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“Celia behind Me” is a Canadian short story, which was written by Isabel Huggan and published in 1984. The setting of the short story is a typical neighborhood in Canada, where two girls, Celia and Elizabeth, are living. The short story is written from Elizabeth’s point of view.
The title ‘Celia behind me’ is exactly what it says; Celia is always behind the narrator, Elizabeth, whether it’s in school, on the way home or in their community. Celia is always a few steps behind. Ex. Celia is in the grade below Elizabeth, she always walks just a few steps behind Elizabeth on the way home, and Elizabeth is only a smidge better than Celia in her social circle.
Celia is a diabetic and obese girl; she wears thick glasses and has a rare name, which always makes her classmates mock her. She is an easy victim for humiliation, because she is different from her classmates in both behavior and appearance.
She really wants to be a part of the popular group and make friends, but it is almost impossible for her, as she is expelled from her classmates’ community.
Celia is always alone, even though she very well could be a very nice, and sensible, girl.
She only tries to get along, but unfortunately she seems to be so desperate, that her behaviour annoys her classmates. No matter what she does, she is always the selected scapegoat. The teasing only gets worse, after she falls behind in school and has to do the entire grade all over again.
Elizabeth is a young girl and the story’s narrator. Elizabeth is very uncertain about herself, and she is afraid of being bullied, so she tries to be a part of the clique with her classmates, and being in the clique means, that Elizabeth has to be the bully. Her clique victimizes Celia. Elizabeth is aware of the reality; if it wasn’t for Celia, she would be the next in the line of being humiliated by her so called friends. She bullies Celia as a way to guard her reputation and place in the clique.
Elizabeth knows what it feels like to be a victim of bullying, and she is scared. She sucked her thumb openly in kindergarten and got the nickname: “Sucky”, which everybody called her until Grade 3. She ignores Celia’s feelings, because she has a very low self-confidence and feels alone, so she won’t face the risk of standing up to her mean classmates. She doesn’t feel peace inside herself, which makes her very frustrated.
(P. 3 ll. 60-66) “Little beasts we were, making our way along slippery streets. Celia, her glasses steamed up even worse than mine, would scuffle and trip a few yards behind us, and I walked along wishing that some time I’d look back and she wouldn’t be there. But she always was, and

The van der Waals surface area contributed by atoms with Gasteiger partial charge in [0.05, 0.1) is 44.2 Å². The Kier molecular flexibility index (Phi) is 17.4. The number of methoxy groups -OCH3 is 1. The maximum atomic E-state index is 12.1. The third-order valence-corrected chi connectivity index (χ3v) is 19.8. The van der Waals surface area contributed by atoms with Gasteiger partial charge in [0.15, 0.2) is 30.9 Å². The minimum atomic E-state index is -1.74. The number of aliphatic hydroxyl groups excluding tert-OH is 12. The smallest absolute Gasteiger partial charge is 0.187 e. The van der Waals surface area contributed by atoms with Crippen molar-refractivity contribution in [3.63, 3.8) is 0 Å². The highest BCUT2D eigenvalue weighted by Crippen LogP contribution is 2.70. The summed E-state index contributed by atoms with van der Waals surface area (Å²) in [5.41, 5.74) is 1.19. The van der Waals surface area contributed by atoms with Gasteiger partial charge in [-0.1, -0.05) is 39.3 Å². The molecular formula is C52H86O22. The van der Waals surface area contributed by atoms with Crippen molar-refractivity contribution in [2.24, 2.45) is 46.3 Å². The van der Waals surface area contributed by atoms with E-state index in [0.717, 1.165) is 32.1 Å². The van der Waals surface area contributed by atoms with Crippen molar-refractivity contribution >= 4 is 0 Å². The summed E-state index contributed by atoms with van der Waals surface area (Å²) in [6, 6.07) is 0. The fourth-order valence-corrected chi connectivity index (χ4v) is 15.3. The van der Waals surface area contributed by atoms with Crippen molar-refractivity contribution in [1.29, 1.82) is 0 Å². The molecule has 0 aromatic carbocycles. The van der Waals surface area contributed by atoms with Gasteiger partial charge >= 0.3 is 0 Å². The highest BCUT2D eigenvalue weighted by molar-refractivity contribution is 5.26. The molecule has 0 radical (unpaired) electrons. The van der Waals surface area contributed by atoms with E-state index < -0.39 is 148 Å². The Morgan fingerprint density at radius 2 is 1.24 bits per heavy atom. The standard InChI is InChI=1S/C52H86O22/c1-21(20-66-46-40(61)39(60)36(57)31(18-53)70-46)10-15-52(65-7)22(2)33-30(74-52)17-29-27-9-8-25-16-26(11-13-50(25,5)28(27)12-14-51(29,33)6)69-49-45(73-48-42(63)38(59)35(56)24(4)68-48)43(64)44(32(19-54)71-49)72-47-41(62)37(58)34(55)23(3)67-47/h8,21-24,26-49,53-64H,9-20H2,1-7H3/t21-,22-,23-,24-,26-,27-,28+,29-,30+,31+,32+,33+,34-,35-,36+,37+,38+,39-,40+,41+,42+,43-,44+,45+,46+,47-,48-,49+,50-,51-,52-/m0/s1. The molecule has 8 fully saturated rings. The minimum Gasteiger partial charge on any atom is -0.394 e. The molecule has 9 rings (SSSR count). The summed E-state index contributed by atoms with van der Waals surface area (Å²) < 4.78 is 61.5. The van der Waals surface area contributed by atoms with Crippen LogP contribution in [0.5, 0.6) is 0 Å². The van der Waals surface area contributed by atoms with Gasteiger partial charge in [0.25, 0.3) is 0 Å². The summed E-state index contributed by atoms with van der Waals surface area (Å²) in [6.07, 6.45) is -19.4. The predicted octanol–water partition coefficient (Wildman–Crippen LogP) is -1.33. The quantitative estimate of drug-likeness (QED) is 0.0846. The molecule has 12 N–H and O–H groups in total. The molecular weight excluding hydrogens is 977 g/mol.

I was always conscious of the hatred that had built up during the winter, in conflict with other emotions that gave me no peace at all.”
Elizabeth abhors Celia, because she knows deep down inside, that they have a lot in common. They both wear glasses, they are both a little chubby and they both have a rare, way too grown-up name. It is obvious, that Elizabeth’s worst fear is to be singled out with Celia, because she will not be able to deal with being a victim.
The girls control Elizabeth’s behavior, because they can expel her from their clique, and treat her like they treat Celia. The girls really are very poor in solidarity, and they leave no place for differences.
Elizabeth’s mother warns her about the way she treats Celia, telling her that she herself will get to feel that way in the future.
One day Elizabeth falls behind on the way home from school, Celia is still following them around, and when Celia calls for Elizabeth to wait, the girls turn on Elizabeth. They start calling her ‘Sucky’ and doing what Elizabeth fears most; they bully her like they do Celia. Elizabeth snaps, and starts beating the living daylight out of Celia, yelling at her how much she hates her. When the other girls get her pulled of Celia, Elizabeth runs.
(P.6 ll. 164) “She’d been half-carried; half-dragged home by the heroic others……”
I think it is kind of ironic, that the mean, bullying clique of girls carry Celia home, because a few minutes earlier, before Elizabeth attacked Celia, they had left Celia wandering around alone and scared in the pipe. That is a testimony of how fake girls can be.
Celia being the way she is forgives Elizabeth very quickly, but even as Celia dies at seventeen, Elizabeth never really does forgive Celia. Because what Celia has done to Elizabeth is a lot worse than a physical beating, Celia is the one that showed Elizabeth, how ark and frightening she really is.
The short story’s main theme is bullying, which clearly reflect all trough the story. The more original thing in the story is that we experience the occurrences in Elizabeth’s perspective.
Normally you would follow the story in the victim’s point of view, but is more interesting and provoking, to follow the mind of the “mean” character, like for example Elizabeth.